Decision on IDNR Permit Expected This Week

According to this Elkhart Truth article, the IDNR is expected to announce a decision regarding the Bulldog Mine permit #429 by this Friday (3/6).  At that time, they could decide to approve it or reject it.  They could also send the application back to Sunrise Coal for modification.  In the latter case, Sunrise Coal would have 1 year to make the requested modifications.

Regardless of the decision on the IDNR permit, Sunrise Coal will also have to receive a water discharge permit from the Illinois EPA.

The IDNR permit is just the first step in a lengthy process.

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Bulldog Mine Update … Still No Permits

What’s next for the proposed Bulldog Mine?

The Bulldog Mine has just recently completed its public hearing stage for the mining permit application. Over the course of two hearings (October 7 and December 17), hundreds of concerned residents voiced their concerns about Sunrise Coal’s proposed Bulldog Mine.

These recent hearings were part of a permitting process administered through the Illinois Department of Natural Resources.

Before mining can begin, however, Sunrise Coal must receive two permits: one through the Illinois Department of Natural Resources (IDNR) and another through the Illinois Environmental Protection Agency (IEPA).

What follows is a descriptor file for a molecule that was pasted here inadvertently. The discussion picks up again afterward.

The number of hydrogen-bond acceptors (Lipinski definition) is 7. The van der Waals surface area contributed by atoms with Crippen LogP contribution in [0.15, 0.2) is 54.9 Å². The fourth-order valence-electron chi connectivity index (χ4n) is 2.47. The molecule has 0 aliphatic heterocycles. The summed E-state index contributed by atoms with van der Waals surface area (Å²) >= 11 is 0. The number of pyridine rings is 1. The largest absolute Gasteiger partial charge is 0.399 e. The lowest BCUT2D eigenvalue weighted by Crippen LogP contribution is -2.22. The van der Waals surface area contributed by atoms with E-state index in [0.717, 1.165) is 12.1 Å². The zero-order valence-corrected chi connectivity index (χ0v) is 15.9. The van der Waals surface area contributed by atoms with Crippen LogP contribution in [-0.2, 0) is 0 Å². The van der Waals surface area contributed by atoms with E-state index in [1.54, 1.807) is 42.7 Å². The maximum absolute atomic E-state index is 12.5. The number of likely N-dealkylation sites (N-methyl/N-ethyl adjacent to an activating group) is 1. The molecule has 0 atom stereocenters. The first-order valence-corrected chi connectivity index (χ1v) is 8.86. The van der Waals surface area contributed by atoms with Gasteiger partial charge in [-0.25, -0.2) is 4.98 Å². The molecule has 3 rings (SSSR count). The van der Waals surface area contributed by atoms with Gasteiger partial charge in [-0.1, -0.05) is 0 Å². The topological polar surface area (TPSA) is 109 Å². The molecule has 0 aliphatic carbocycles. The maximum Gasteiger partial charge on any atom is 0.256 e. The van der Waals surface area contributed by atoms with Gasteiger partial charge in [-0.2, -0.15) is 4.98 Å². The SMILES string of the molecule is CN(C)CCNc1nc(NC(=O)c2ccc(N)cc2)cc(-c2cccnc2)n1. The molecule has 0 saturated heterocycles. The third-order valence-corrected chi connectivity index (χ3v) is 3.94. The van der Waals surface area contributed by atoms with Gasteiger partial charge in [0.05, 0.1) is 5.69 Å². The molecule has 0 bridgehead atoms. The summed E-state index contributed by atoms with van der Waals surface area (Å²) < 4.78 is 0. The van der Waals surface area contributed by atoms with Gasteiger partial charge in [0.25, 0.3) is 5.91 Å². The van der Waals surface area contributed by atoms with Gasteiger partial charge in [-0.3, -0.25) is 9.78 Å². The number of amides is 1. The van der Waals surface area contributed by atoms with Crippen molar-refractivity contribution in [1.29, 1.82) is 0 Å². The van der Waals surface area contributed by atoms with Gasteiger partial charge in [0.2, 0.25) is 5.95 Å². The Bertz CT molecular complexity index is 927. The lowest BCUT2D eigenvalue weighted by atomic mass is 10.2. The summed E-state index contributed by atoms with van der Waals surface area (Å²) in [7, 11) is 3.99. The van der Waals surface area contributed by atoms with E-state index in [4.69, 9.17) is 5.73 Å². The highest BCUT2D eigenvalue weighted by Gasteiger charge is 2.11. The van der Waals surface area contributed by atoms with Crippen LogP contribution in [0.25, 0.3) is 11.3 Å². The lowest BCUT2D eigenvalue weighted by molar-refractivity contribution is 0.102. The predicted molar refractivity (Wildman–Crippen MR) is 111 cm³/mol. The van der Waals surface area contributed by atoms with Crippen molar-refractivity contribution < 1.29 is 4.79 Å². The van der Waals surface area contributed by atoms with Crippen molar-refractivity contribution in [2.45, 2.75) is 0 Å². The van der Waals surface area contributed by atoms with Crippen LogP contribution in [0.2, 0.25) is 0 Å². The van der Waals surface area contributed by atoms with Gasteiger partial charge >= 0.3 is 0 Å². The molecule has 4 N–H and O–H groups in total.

What’s next for the permit application with the Illinois Department of Natural Resources?

The Illinois Department of Natural Resources is responsible for the implementation and enforcement of the federal Surface Mining Control and Reclamation Act in the state of Illinois. Through several state laws, IDNR reviews permits for coal mining and reclamation operations.

The permit application for the proposed Bulldog Mine has now gone through its public hearing and public comment stage. Now review of the permit is back in the hands of IDNR, where agency staff will consider all comments and information submitted at the two public hearings and in written comments. IDNR will also review additional research related to the permit application.

By February 27th, a decision must be made to issue, deny, or require modifications of the application.

If modifications are necessary, Sunrise Coal will have 1 year to submit modifications or the application will be denied. If the modifications are approved, Sunrise Coal will need to submit a required bond and fee to receive the permit.

What’s next for the permit application with the Illinois Environmental Protection Agency?

The Illinois Environmental Protection Agency is responsible for a separate permit under the Clean Water Act. The National Pollutant Discharge Elimination System (NPDES) permits outline the type and amount of pollution that Sunrise Coal can discharge, where it will be discharged, and how often discharges will be monitored.

Like the IDNR mining and reclamation permit, at some point the Illinois EPA will issue a public notice for the draft permit.

When it is posted, the permit will look similar to this draft permit:

http://www.epa.illinois.gov/Assets/iepa/public-notices/2015/knight-hawk/public-notice.pdf